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October 24, 2007

I've been up and down the Hill so much I feel like Jill-- sans bucket

I think my favorite part of my job is going to hearings up on the Hill. I don’t care what they’re talking about; watching people in power interact is just fascinating. I especially like going to hearings in the Capitol building, which is just beautiful—from the murals on the ceilings to the mosaic tiling on the floor.

Today I went to a hearing of the House Rules Committee, one that I had hoofed all the way to the Hill for yesterday only to find it had been postponed. Today I discovered they had once again put off discussion on the bill I was there to cover to sometime next week, but I figured I’d stick around to hear a report from the Small Business Committee since I was there already.

The atmosphere in these hearings is enough to make someone with ADD scream for mercy. You’d think there would be some sense of decorum; it is, after all, a meeting of our nation’s leaders. But there are always people coming in and out of the room, banging the doors as they go about their business. The staffers seated behind their fearless leaders are nearly always chattering with each other, if not demanding said leader’s ear while people are testifying.

And everyone, I mean EVERYONE, is constantly on their Blackberries. There’s a near-constant hum in the room as vibrations from incoming messages demand attention. It's just rude.

Anyway, I’m ever-so-glad I chose to stick around today because I was lucky enough to witness some of the worst partisan bickering I’ve seen yet. The chair of the committee, Rep. Louise Slaughter (D-N.Y.) got into a tiff with ranking member Rep. David Dreier (R-Calif.) over deadlines to submit bill amendments. Dreier was complaining that she roundly rejects Republican amendments for being as little as five minutes late.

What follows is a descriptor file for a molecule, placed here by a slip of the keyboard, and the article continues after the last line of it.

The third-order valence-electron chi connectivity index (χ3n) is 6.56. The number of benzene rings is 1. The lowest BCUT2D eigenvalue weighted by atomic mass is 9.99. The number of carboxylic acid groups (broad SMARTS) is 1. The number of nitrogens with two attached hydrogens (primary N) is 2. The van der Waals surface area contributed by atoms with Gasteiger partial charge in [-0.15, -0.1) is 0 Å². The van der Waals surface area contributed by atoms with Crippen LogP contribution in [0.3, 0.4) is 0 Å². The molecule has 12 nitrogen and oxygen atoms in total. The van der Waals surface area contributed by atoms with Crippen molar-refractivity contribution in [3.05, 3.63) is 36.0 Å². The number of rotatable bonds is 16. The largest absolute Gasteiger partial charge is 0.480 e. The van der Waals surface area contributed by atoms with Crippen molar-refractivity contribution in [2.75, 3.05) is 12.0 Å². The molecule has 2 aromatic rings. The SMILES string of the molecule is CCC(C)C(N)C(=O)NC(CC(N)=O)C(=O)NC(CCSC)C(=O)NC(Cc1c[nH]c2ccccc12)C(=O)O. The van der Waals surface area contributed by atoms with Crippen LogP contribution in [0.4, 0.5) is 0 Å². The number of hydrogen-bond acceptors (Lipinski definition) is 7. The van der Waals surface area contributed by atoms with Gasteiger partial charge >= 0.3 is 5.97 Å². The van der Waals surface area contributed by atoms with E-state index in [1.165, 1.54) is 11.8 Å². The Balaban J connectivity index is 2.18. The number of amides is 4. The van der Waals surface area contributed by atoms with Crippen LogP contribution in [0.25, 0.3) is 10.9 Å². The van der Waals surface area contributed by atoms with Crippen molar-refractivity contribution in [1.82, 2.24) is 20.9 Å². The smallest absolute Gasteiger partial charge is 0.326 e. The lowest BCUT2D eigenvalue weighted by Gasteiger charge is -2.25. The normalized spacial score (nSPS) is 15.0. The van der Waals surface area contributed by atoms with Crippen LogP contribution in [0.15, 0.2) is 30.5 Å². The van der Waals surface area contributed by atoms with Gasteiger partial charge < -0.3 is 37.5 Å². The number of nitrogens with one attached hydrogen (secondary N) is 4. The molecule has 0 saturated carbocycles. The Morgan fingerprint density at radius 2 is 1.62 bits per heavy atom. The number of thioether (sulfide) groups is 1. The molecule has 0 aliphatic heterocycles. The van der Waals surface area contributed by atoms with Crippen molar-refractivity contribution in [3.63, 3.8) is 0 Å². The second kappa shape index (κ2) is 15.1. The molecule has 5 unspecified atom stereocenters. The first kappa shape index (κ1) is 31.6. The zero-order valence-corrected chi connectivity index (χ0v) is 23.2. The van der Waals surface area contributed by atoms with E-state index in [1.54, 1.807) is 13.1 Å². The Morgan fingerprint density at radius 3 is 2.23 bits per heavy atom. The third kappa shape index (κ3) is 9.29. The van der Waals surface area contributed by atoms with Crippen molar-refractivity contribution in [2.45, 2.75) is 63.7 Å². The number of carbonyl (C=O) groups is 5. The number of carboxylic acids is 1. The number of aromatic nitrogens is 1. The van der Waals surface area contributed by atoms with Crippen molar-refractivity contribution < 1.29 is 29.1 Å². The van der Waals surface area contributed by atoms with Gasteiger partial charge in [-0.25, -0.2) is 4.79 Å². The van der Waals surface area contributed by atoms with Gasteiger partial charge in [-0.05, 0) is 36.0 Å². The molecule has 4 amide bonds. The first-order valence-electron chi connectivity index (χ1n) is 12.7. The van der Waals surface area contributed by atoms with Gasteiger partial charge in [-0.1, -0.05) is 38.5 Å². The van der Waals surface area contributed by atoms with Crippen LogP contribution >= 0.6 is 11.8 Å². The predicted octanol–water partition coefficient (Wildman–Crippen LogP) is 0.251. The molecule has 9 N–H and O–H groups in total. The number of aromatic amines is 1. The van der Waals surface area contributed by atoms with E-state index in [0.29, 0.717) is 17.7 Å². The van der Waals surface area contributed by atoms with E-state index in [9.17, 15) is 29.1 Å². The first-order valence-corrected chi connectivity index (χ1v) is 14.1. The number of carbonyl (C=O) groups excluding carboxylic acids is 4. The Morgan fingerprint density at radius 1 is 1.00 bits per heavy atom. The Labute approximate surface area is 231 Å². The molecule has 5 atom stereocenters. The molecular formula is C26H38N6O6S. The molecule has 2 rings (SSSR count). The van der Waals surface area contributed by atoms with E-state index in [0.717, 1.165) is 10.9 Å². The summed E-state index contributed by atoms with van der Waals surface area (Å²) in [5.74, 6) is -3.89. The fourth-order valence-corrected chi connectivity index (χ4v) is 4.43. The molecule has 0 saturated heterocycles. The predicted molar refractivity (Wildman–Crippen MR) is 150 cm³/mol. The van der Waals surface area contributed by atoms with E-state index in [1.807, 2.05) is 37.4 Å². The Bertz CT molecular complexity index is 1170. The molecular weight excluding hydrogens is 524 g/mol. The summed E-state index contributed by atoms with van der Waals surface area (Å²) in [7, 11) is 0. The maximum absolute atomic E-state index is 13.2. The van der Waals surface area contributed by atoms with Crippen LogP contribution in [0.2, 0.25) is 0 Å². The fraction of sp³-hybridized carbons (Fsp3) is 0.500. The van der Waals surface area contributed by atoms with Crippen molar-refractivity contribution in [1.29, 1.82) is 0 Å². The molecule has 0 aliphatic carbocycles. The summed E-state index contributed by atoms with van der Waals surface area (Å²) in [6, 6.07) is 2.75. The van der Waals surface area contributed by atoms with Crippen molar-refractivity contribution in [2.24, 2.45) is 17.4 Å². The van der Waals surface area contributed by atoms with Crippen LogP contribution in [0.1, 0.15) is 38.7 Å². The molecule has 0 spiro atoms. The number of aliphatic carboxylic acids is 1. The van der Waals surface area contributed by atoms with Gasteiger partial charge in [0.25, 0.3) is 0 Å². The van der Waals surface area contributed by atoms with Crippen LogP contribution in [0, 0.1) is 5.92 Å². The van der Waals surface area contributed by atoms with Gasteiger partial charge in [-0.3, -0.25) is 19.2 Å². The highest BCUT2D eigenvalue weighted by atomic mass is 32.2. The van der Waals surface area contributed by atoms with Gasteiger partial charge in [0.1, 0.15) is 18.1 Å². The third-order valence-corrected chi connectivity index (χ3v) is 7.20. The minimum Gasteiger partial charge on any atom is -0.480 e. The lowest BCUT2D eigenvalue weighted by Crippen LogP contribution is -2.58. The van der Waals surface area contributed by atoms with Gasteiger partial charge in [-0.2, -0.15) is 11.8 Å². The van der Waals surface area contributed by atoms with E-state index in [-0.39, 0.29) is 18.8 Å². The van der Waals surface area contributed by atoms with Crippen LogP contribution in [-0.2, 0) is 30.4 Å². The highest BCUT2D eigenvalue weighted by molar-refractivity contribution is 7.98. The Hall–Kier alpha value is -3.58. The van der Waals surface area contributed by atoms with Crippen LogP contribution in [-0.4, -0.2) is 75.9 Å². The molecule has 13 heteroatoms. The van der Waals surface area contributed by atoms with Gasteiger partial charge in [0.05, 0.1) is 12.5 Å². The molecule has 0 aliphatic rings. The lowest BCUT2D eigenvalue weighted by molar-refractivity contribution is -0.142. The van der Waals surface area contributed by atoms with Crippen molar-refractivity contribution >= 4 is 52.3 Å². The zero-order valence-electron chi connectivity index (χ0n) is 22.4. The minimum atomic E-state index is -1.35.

Apparently her leadership of this powerful committee has rankled Republicans since she took the reins this session.

While Slaughter denied that she had a partisan motivation for rejecting amendments, Dreier kept up a constant drone of requesting to speak. When he finally got his chance he refused to look at anyone in the room in the eye, instead doodling in his notebook. I think this is what he was making.

October 23, 2007

Fears of My Life

Searching for inspiration for a blog post, which I haven't had in a disgustingly long time, I turned to something I remembered hearing on This American Life this summer called "Fears of Your Life." Author Michael Bernard Loggins went through an exhaustive list of everything he was afraid of, from the funny to the creepy to the poignant.

What follows, dear readers, are the fears I have experienced already today.

-Fear of sleeping through my alarm
-Fear of my gross roommate getting into the shower when I need to and making me late
-Fear of getting in the shower and realizing I'm out of shampoo
-Fear of seeing my gross roommate naked
-Fear of my gross roommate seeing me naked
-Fear of my pants being too short
-Fear of forgetting chapstick
-Fear of forgetting my keys and being locked out
-Fear of chemical-laced frozen food causing cancer
-Fear of dropping my wallet on the train tracks
-Fear of dropping my body on the train tracks
-Fear of tripping down escalators
-Fear of the heel of my shoe breaking off in the middle of the day
-Fear of birds pooping on my head
-Fear of people in my office I haven't yet met secretly despising me
-Fear of wildfires
-Fear of outer space
-Fear of my editor thinking I'm stupid

-Fear of smelling the way my kitchen does